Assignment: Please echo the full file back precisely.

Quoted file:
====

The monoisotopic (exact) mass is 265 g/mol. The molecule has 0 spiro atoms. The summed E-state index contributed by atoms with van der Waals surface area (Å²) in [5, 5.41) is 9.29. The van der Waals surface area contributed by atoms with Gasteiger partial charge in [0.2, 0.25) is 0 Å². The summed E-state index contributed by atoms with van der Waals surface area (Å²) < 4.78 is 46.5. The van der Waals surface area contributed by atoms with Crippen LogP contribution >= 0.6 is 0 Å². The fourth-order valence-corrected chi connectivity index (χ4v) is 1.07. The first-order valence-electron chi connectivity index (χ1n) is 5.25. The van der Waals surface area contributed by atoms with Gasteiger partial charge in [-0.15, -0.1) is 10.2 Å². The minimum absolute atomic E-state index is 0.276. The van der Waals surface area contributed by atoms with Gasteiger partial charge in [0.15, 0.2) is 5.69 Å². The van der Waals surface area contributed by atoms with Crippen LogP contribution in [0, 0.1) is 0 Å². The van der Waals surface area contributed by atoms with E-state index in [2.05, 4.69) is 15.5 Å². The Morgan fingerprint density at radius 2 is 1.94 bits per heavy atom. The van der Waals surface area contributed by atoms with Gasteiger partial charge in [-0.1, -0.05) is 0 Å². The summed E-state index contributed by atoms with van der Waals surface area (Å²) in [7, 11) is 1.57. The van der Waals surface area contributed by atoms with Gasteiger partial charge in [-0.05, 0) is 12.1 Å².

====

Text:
The monoisotopic (exact) mass is 265 g/mol. The molecule has 0 spiro atoms. The summed E-state index contributed by atoms with van der Waals surface area (Å²) in [5, 5.41) is 9.29. The van der Waals surface area contributed by atoms with Gasteiger partial charge in [0.2, 0.25) is 0 Å². The summed E-state index contributed by atoms with van der Waals surface area (Å²) < 4.78 is 46.5. The van der Waals surface area contributed by atoms with Crippen LogP contribution >= 0.6 is 0 Å². The fourth-order valence-corrected chi connectivity index (χ4v) is 1.07. The first-order valence-electron chi connectivity index (χ1n) is 5.25. The van der Waals surface area contributed by atoms with Gasteiger partial charge in [-0.15, -0.1) is 10.2 Å². The minimum absolute atomic E-state index is 0.276. The van der Waals surface area contributed by atoms with Gasteiger partial charge in [0.15, 0.2) is 5.69 Å². The van der Waals surface area contributed by atoms with Crippen LogP contribution in [0, 0.1) is 0 Å². The van der Waals surface area contributed by atoms with E-state index in [2.05, 4.69) is 15.5 Å². The Morgan fingerprint density at radius 2 is 1.94 bits per heavy atom. The van der Waals surface area contributed by atoms with Gasteiger partial charge in [-0.1, -0.05) is 0 Å². The summed E-state index contributed by atoms with van der Waals surface area (Å²) in [7, 11) is 1.57. The van der Waals surface area contributed by atoms with Gasteiger partial charge in [-0.05, 0) is 12.1 Å².